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Mental Health Crisis Facilities

FOR IMMEDIATE RELEASE:                                                                            September 23, 2015



Dave Parker, Communications Director, Governor’s Office, 444.9844

Jon Ebelt, Public Information Officer, DPHHS, 444.0936


Governor Bullock Announces Funding to Assist Local Mental Health Crisis Facilities

$815,000 for 24/7 community emergency mental health care


Helena, Mont.—Governor Steve Bullock today announced the availability of $815,000 through the mental health crisis diversion fund to communities to provide round-the-clock emergency services via 24/7 secure psychiatric detention beds.

“Montanans in mental health crisis need treatment immediately, and in many cases these emergency beds provide the right type of care and the right time,” Bullock said. “Community treatment, when individuals in crisis are surrounded by family and friends, is best for Montanans.  These funds will provide that opportunity.”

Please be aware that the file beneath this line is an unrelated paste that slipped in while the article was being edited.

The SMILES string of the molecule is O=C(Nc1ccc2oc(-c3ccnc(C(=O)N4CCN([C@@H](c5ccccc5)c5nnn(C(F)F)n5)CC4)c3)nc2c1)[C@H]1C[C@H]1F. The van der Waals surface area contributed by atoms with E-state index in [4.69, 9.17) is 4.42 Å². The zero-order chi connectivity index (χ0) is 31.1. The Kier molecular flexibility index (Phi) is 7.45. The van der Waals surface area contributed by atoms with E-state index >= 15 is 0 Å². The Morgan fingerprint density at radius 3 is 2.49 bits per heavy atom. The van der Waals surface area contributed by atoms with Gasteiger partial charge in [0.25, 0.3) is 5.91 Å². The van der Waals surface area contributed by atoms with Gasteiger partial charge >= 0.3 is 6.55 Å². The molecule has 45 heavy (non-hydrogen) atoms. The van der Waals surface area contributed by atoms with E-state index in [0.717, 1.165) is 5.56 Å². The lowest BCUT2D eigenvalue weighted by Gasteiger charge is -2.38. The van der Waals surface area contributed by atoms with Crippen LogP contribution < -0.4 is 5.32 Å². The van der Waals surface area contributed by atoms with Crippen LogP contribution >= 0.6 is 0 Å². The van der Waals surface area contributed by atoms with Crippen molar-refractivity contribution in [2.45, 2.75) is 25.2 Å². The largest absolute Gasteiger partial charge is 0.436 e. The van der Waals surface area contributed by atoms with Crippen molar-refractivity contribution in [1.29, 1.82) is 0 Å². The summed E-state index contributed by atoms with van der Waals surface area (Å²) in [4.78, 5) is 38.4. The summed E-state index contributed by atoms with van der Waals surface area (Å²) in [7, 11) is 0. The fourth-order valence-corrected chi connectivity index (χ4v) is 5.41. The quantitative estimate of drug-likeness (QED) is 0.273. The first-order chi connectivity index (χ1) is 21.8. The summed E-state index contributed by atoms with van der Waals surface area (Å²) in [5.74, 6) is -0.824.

This funding already supports facilities in Bozeman, Butte, and Hamilton. The funding reimburses a facility when its secure beds are vacant in order to offer continuous coverage. The most recent communities to receive these funds are Helena (Journey Home) and soon the Lake House in Polson. Lake House is a new emergency detention and voluntary crisis stabilization facility expected to open in January 2016.

In FY14, this service provided help to 90 individuals in Butte, 74 in Bozeman and 55 in Hamilton.

This type of resource not only makes it possible for an individual to remain in the community, enter into voluntary in-patient treatment, and be discharged to their home once they stabilize, but it also gives law enforcement diversion options from jail or transporting long distances to the Montana State Hospital.

As part of his Executive Budget for the current biennium, Bullock proposed and secured from the 2015 legislature historic investments in mental health services to ensure the treatment and safety of individuals. Last week, Bullock announced $1.8 million for jail diversion and crisis intervention strategies for people facing a mental health crisis and $1 million award for a youth mental health crisis diversion pilot project. Additional awards and programs will be announced in the coming weeks.

Communities interested in applying for these funds are encouraged to call Julie Prigmore of the Department of Public Health and Human Services at 406-444-9657.